Although George 3rd is best known for his “madness” — probably caused by the inherited disorder porphyria — the King also had a reputation as a scientist with a particular interest in astronomy. Like others around the world he was anxious to observe the transit of Venus predicted for 3rd June 1769 when the planet would pass across the face of the sun. These ‘transits’ occur in pairs, 8 years apart, approximately every 120 years and are observable with an appropriate telescope. Realising that his small and rather decrepit observatory at Kew Palace wasn’t up to the task George ordered a new Observatory to be built in the Old Deer Park. Made of Portland stone and topped with a moveable dome housing the main telescopes, it was completed in good time for the King to watch the transit in the company of his wife Queen Charlotte, his official clock maker Benjamin Vulliamy and a scientific advisor Doctor Stephen C.T. Demainbray, who noted…
“His Majesty the King, who made his observation with a Shorter Reflecting Telescope, magnifying Diameter 170 Times, was the first to view the Penumbra of Venus touching the Edge of the Sun’s Disk. The exact mean time (according to civil Reckoning) was attended to by Stephen Demainbray, appointed to take exact time by Shelton’s Regulator, previously regulated by several astronomical observations.”
It was important to record the exact time of the transit because with similar accurate readings from around the world it would be possible to calculate how far the sun was from the Earth. To help achieve a world-wide spread of timings Captain Cook had even taken a clock and a telescope to Tahiti.
With the next transit not due until 1874 every effort was made at Kew to ensure the accuracy of their observation. To correctly align the telescopes and to monitor the precision of the Shelton Regulator Clock three stone obelisks were raised around the observatory providing precise sightlines along the north-south meridian, one pillar corresponding to the east wing of the building, one to the west wing and a solitary obelisk, along the towing path towards Kew, indicating the true north point of the Observatory. Dr. Demainbray later noted that the observers at Kew agreed their timings within one second. These differed with timings taken at Greenwich Observatory by 60 ½ seconds. The Kew observation timings were not published or used in the worldwide calculations. Completely accurate timings of transits were not achieved until the 20th century and the development of radio astronomy.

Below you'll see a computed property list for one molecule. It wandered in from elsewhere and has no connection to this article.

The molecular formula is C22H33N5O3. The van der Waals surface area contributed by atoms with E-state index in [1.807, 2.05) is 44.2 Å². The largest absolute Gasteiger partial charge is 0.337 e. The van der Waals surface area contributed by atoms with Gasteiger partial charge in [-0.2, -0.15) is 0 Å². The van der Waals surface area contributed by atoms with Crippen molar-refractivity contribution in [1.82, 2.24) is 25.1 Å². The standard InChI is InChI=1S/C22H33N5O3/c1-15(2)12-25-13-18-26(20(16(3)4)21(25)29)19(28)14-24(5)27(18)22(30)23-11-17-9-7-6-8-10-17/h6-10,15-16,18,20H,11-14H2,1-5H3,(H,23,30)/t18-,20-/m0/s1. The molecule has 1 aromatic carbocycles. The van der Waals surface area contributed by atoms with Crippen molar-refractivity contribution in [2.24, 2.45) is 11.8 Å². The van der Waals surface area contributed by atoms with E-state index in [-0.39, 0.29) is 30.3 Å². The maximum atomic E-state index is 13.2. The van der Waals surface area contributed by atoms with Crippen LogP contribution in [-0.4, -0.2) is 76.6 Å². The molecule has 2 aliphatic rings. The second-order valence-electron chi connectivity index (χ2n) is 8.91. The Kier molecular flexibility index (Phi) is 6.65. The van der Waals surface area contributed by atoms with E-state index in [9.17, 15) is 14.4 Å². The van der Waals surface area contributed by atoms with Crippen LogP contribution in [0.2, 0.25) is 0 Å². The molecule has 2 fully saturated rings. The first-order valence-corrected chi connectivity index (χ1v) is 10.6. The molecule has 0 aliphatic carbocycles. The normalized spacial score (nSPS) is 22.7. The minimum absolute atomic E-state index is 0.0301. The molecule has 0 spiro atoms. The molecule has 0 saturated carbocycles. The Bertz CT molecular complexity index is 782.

Of course in the scientific world of sightlines and meridians there is no place for the landlord’s beautiful daughter but then again sightlines and meridians only work in daylight. Perhaps it is at night when the towpath is dark that the unsuspecting traveller might see the poor girl, crying for her dead suitors and deadly in the shadows with a loaded pistol in her hand.
Transits of Venue
We are lucky to be living in a time of two ‘Transits of Venus’. The last was in 2004. The next is on 5th/6th June 2012. There won’t be another one until December 2117 — so catch this rare astronomical event while you can. As the Astronomer Royal Edmond Halley once said… “This sight…is by far the noblest astronomy affords.”
A YouTube glimpse inside the dome of Kew Observatory
— from Martyn Day